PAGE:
Forget about the Bruins. Forget about "pressure." Psyche is not a factor leading up to Game 6 of the Eastern Conference Finals between the Celtics and Magic tonight.
The one thing I can guarantee is that the game is not going to the team that plays the hardest or who believes they want it more. There is no doubt that both the Celtics and Magic are both going to bring it.
It's about making a few more shots than the other guy. Sure, that means offense, but it also means defense and they are intimately connected. It was not stressed enough in the aftermath of Games 1, 2 and 3 that, while all the attention was being focused on the Boston defense, the offense was equally effective. By making shots, and taking good shots, even if missed, the Celtics were either forcing the up-tempo Magic to take the ball out of the basket or play continually into the teeth of the formidable Boston half-court defense.
On the flip side, the Magic began figuring out said Boston defense, beginning with the idea that the best place for Dwight Howard to receive the basketball is on the left side as you face the basket, just outside the paint. He can then make his one-and-only reliable move, a right-to-left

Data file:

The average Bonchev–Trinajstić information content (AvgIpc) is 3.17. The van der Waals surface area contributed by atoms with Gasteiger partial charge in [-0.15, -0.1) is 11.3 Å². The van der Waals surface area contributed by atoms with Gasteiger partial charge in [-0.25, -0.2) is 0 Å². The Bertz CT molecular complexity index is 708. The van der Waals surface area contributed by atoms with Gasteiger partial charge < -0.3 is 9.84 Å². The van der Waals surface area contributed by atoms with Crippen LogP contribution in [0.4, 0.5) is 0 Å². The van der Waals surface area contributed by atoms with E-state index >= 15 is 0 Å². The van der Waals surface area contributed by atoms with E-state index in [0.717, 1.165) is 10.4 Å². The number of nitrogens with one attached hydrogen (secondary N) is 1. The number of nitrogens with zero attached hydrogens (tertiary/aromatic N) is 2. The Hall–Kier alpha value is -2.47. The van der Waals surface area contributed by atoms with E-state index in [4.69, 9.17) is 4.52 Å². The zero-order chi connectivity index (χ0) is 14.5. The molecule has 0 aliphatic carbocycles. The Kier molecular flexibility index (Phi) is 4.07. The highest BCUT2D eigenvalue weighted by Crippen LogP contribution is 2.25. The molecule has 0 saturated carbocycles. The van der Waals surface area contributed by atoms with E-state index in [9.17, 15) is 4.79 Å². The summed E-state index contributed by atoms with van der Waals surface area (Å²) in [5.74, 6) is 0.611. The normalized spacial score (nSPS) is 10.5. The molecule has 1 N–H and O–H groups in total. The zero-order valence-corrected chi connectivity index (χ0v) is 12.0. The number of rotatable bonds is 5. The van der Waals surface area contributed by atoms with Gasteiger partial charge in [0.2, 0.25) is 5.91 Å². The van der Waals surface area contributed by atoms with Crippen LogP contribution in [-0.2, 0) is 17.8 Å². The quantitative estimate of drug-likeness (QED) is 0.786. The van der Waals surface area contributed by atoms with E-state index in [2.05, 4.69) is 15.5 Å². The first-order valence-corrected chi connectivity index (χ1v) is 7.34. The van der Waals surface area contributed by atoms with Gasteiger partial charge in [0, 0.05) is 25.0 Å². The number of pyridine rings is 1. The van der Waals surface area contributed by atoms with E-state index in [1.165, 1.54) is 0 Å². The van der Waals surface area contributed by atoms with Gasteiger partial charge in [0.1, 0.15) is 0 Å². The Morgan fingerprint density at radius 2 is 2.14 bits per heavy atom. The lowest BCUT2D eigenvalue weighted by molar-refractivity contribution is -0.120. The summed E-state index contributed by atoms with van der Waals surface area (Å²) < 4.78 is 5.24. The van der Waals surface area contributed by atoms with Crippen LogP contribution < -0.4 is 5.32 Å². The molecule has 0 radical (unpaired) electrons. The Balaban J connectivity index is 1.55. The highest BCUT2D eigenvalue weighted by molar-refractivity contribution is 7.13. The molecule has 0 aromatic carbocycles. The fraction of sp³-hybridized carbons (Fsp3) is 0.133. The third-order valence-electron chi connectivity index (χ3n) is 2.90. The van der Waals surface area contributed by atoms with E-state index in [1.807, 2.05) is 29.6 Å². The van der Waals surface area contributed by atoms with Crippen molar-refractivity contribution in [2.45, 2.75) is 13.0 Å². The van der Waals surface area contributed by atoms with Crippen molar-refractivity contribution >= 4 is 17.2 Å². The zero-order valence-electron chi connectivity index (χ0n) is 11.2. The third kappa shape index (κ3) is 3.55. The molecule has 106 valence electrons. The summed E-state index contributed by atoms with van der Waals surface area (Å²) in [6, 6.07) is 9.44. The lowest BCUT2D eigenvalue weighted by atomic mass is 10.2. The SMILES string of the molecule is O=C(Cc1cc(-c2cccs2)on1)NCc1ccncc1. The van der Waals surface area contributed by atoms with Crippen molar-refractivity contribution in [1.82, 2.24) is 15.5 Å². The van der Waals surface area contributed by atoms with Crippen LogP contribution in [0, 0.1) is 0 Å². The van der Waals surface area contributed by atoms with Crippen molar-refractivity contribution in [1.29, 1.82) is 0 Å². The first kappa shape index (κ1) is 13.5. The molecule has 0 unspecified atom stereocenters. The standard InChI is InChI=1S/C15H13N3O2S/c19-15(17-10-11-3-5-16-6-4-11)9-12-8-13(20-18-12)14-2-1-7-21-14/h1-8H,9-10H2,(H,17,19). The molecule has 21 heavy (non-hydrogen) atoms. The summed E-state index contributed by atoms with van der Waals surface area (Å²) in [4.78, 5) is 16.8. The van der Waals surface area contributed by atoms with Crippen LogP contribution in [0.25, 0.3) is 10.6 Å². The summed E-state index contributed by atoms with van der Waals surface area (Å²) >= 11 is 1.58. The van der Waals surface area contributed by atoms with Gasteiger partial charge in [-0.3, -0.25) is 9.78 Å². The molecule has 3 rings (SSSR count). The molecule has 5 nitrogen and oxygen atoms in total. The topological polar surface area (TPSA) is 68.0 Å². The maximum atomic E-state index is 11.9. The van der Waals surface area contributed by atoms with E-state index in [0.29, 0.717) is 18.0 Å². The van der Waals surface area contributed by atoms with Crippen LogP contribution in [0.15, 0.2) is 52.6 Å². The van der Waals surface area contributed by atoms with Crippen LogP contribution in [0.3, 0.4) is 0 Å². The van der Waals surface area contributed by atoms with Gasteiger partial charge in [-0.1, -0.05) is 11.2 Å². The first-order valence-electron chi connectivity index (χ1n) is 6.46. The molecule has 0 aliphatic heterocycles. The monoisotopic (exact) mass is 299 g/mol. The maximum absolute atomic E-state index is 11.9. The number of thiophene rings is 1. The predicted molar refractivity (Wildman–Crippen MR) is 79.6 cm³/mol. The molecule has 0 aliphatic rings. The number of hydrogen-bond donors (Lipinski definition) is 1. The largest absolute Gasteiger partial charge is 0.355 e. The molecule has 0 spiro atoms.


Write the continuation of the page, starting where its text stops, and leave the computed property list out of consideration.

deal (for him) that ends in his little half jump hook/half flip. He has no up-and-under. He has, sadly, (or, i should say, happily for the Celtics), no turnaround jumper. But he does have faith in that right-to-left move.
In Game 1, he got the ball too deep, and all he wanted to do was bull-in-the-china-shop people, shoulder lowered. He actually was getting the ball in better spots by Game 2. Game 3 was just a total Orlando disaster, so it doesn't count.
Beyond that, the Magic have obviously found ways to free themselves that they had not seen in Games 1,2 and 3.
Boston, meanwhile, did not move the ball well in Games 4 and 5. Period. That led to problems at both ends of the court.
What I'm saying is that Game 6 won't be about history or motivation. It is going to be about basketball, and who plays it better on this particular occasion. That may sound elementary, but too many people have lost sight of that simple fact.